A part of shadow, a part of light: nothing that allows Manichean judgments.
The myth of the shots for the example
On November 11, alongside the ceremonies in memory of fighters of 1914-1918, took place, in a dozen departments, demonstrations of homage to the soldiers shot during this conflict. Since in 1998, Lionel Jospin, then Prime Minister, claimed, in a speech made in Craonne, the reinstatement "in our national memory of the soldiers shot for the example", the claim is recurrent.
Shots for the example? The formula maintains the confusion between two different realities: on the one hand, the executions that took place on the front, by a decision of justice, during all the duration of the Great War, and on the other hand, the repression of the collective movements disobedience of 1917.
For a total of 8 million French mobilized from 1914 to 1918, 2,400 death sentences were pronounced, including 600 executed - figure to report to 1.4 million killed in action. The reasons were various: abandonment of post in the presence of the enemy, voluntary mutilations, desertions, refusal of obedience, outrages and assault on a superior, but also crimes of common law (assassinations, rapes).
According to André Bach (1), two-thirds of the convicts were shot in 1914 and in 1915. During the first months of the war, severe measures were taken to curb the panic movements in the troop, some executions summaries having even taken place. From 1915, the stabilization of the front and the experience acquired by the soldiers led to the abolition of courts martial instituted in 1914, to give the accused, in the most serious accusations, civil lawyers, and to offer them guarantees: appeal for review, clemency of the President of the Republic.
The convicts whose clemency petition was rejected were not arbitrarily "shot for example": under the code of military justice, they were guilty. This does not prevent, of course, that mistakes have been made. The blatant injustices, about fifty cases, gave rise, after the war, to official rehabilitations, as for the six infantrymen of the 298th RI executed for abandonment of post, to Vingré, in 1914, whereas they had retreated by obeying an order. They will be rehabilitated by the Court of Cassation in 1921. Cruel as they are, these cases can not be isolated from their context, that of a world of mud and blood where thousands of men die each day or are excruciatingly wounded. .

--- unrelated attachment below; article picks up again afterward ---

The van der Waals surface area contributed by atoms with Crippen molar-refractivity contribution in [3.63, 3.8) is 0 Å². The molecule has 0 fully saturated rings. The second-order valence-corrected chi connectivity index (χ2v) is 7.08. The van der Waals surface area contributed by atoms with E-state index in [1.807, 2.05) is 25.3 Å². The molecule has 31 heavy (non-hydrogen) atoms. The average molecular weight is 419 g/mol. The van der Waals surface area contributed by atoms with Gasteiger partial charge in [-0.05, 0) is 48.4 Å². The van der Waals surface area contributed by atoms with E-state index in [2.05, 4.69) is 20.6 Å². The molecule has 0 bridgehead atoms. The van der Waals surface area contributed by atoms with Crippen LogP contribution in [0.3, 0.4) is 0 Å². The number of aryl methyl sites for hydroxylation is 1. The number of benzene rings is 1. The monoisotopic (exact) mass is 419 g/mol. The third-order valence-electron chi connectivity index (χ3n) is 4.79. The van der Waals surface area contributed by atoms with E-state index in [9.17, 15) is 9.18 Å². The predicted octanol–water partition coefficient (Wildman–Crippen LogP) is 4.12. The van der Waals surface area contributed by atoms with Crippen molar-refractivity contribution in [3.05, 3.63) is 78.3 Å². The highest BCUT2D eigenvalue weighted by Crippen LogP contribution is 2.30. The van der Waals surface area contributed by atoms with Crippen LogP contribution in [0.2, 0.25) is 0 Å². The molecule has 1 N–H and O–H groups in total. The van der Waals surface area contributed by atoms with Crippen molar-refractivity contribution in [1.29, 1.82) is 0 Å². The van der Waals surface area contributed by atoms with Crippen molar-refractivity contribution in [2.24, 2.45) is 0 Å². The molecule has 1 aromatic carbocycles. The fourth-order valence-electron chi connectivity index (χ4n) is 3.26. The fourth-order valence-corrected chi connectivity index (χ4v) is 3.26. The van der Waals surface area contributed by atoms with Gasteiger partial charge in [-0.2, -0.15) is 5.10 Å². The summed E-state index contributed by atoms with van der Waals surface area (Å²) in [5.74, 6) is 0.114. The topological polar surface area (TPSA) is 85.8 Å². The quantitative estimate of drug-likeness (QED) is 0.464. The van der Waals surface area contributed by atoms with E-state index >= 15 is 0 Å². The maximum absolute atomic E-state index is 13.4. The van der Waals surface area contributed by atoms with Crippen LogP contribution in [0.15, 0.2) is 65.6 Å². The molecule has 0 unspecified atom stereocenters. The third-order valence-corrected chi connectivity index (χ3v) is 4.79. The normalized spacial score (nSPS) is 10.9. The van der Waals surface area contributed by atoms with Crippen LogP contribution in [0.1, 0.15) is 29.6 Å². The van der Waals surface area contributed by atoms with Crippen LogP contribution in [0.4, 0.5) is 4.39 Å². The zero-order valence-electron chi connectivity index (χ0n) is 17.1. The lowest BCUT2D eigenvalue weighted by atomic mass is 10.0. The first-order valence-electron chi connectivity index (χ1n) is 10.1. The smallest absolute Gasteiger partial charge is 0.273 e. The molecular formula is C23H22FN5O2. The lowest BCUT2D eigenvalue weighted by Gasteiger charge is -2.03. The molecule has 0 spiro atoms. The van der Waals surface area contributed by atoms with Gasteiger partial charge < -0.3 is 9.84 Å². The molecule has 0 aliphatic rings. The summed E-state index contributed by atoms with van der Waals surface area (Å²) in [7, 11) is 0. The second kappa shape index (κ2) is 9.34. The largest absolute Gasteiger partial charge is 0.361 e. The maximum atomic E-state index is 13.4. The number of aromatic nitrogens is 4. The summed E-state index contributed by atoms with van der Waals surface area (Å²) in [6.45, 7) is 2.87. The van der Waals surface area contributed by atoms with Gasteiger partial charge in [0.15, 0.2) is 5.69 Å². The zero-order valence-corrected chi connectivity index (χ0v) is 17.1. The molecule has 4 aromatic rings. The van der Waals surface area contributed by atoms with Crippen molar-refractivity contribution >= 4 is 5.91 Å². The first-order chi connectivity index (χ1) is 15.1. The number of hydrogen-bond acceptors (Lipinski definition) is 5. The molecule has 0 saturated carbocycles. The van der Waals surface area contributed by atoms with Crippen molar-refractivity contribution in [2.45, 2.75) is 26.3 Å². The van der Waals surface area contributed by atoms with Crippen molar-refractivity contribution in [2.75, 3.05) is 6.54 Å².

The refusal of obedience of 1917 is another subject. Improperly designated as mutinies, they resulted from a fatigue of the fighters while the war lasted for three years, without decisive result, and the failure of the Nivelle offensive (140,000 men killed, missing, wounded or prisoners, between the 16 and April 19, 1917, for a net gain of zero). According to Denis Rolland, 78 divisions were involved in 161 disobedience movements of greater or lesser magnitude, which affected between 59,000 and 88,000 participants (2). Of these tens of thousands of men, 629 were sentenced to death between June and December 1917, but only 49 of the death sentences were executed (in addition to 2,873 prison sentences).
On a judicial level, reopening these files while the witnesses, and often the parts, disappeared would have no sense. What is the point of this retrospective antimilitarism?
(1) Rifles for example, 1914-1915, by André Bach (Tallandier, 2003).
(2)The trench strike. The mutinies of 1917, by Denis Rolland (Imago Editions, 2005).
- In the footsteps of the last Bourbons
- Guy Pervillé: Algerian War, impossible history and endless repentance
- Jean Sevillia: these queens who changed History
Source: © History of France: stop the lies